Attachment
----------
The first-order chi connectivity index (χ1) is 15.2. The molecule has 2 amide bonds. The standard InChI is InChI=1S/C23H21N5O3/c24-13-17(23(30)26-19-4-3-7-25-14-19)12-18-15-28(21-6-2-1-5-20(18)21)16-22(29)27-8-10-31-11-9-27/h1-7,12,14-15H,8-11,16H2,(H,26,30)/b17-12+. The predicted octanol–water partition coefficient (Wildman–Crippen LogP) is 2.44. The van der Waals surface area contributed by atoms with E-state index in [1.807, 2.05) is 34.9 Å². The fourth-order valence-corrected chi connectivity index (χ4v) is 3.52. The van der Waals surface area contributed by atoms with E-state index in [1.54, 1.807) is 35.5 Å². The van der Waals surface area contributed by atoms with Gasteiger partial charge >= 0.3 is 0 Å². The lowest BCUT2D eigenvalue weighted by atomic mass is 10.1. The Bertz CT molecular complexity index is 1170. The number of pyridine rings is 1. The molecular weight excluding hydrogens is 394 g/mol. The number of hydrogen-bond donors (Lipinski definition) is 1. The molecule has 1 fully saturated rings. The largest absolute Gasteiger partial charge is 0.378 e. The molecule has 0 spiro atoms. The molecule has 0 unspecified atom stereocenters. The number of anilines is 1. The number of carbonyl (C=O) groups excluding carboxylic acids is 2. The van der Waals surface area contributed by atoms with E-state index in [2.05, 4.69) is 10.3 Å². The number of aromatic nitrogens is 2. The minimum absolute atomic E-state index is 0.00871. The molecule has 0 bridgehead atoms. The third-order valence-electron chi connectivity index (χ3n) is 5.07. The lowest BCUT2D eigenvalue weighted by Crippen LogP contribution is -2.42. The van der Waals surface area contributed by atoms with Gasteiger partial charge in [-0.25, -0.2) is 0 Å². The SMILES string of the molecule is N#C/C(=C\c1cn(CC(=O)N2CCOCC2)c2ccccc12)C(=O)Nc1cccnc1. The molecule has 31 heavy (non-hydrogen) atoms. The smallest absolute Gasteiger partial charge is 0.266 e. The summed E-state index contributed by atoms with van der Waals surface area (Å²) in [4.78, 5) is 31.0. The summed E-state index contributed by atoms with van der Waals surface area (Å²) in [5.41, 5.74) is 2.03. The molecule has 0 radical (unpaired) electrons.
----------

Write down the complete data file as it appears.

The first-order chi connectivity index (χ1) is 15.2. The molecule has 2 amide bonds. The standard InChI is InChI=1S/C23H21N5O3/c24-13-17(23(30)26-19-4-3-7-25-14-19)12-18-15-28(21-6-2-1-5-20(18)21)16-22(29)27-8-10-31-11-9-27/h1-7,12,14-15H,8-11,16H2,(H,26,30)/b17-12+. The predicted octanol–water partition coefficient (Wildman–Crippen LogP) is 2.44. The van der Waals surface area contributed by atoms with E-state index in [1.807, 2.05) is 34.9 Å². The fourth-order valence-corrected chi connectivity index (χ4v) is 3.52. The van der Waals surface area contributed by atoms with E-state index in [1.54, 1.807) is 35.5 Å². The van der Waals surface area contributed by atoms with Gasteiger partial charge >= 0.3 is 0 Å². The lowest BCUT2D eigenvalue weighted by atomic mass is 10.1. The Bertz CT molecular complexity index is 1170. The number of pyridine rings is 1. The molecular weight excluding hydrogens is 394 g/mol. The number of hydrogen-bond donors (Lipinski definition) is 1. The molecule has 1 fully saturated rings. The largest absolute Gasteiger partial charge is 0.378 e. The molecule has 0 spiro atoms. The molecule has 0 unspecified atom stereocenters. The number of anilines is 1. The number of carbonyl (C=O) groups excluding carboxylic acids is 2. The van der Waals surface area contributed by atoms with E-state index in [2.05, 4.69) is 10.3 Å². The number of aromatic nitrogens is 2. The minimum absolute atomic E-state index is 0.00871. The molecule has 0 bridgehead atoms. The third-order valence-electron chi connectivity index (χ3n) is 5.07. The lowest BCUT2D eigenvalue weighted by Crippen LogP contribution is -2.42. The van der Waals surface area contributed by atoms with Gasteiger partial charge in [-0.25, -0.2) is 0 Å². The SMILES string of the molecule is N#C/C(=C\c1cn(CC(=O)N2CCOCC2)c2ccccc12)C(=O)Nc1cccnc1. The molecule has 31 heavy (non-hydrogen) atoms. The smallest absolute Gasteiger partial charge is 0.266 e. The summed E-state index contributed by atoms with van der Waals surface area (Å²) in [4.78, 5) is 31.0. The summed E-state index contributed by atoms with van der Waals surface area (Å²) in [5.41, 5.74) is 2.03. The molecule has 0 radical (unpaired) electrons.